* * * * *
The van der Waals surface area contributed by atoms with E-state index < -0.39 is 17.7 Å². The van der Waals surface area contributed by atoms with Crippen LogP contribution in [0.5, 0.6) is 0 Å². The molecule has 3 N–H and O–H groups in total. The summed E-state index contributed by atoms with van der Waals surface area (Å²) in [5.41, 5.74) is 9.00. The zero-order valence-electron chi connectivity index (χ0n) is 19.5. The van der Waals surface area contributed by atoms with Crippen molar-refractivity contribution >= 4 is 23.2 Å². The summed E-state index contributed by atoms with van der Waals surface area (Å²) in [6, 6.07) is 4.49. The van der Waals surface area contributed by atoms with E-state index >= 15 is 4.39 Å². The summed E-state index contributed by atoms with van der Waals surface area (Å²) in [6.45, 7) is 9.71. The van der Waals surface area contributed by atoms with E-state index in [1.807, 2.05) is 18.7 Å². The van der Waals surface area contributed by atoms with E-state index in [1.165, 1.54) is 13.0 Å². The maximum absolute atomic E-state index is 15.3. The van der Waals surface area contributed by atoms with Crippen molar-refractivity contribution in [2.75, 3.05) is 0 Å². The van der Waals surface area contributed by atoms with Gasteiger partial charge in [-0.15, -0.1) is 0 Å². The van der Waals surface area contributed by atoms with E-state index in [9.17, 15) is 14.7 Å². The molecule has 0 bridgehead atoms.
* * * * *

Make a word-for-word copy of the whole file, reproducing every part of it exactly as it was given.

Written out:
The van der Waals surface area contributed by atoms with E-state index < -0.39 is 17.7 Å². The van der Waals surface area contributed by atoms with Crippen LogP contribution in [0.5, 0.6) is 0 Å². The molecule has 3 N–H and O–H groups in total. The summed E-state index contributed by atoms with van der Waals surface area (Å²) in [5.41, 5.74) is 9.00. The zero-order valence-electron chi connectivity index (χ0n) is 19.5. The van der Waals surface area contributed by atoms with Crippen molar-refractivity contribution >= 4 is 23.2 Å². The summed E-state index contributed by atoms with van der Waals surface area (Å²) in [6, 6.07) is 4.49. The van der Waals surface area contributed by atoms with E-state index >= 15 is 4.39 Å². The summed E-state index contributed by atoms with van der Waals surface area (Å²) in [6.45, 7) is 9.71. The van der Waals surface area contributed by atoms with E-state index in [1.807, 2.05) is 18.7 Å². The van der Waals surface area contributed by atoms with E-state index in [1.165, 1.54) is 13.0 Å². The maximum absolute atomic E-state index is 15.3. The van der Waals surface area contributed by atoms with Crippen molar-refractivity contribution in [2.75, 3.05) is 0 Å². The van der Waals surface area contributed by atoms with Gasteiger partial charge in [-0.15, -0.1) is 0 Å². The van der Waals surface area contributed by atoms with E-state index in [9.17, 15) is 14.7 Å². The molecule has 0 bridgehead atoms.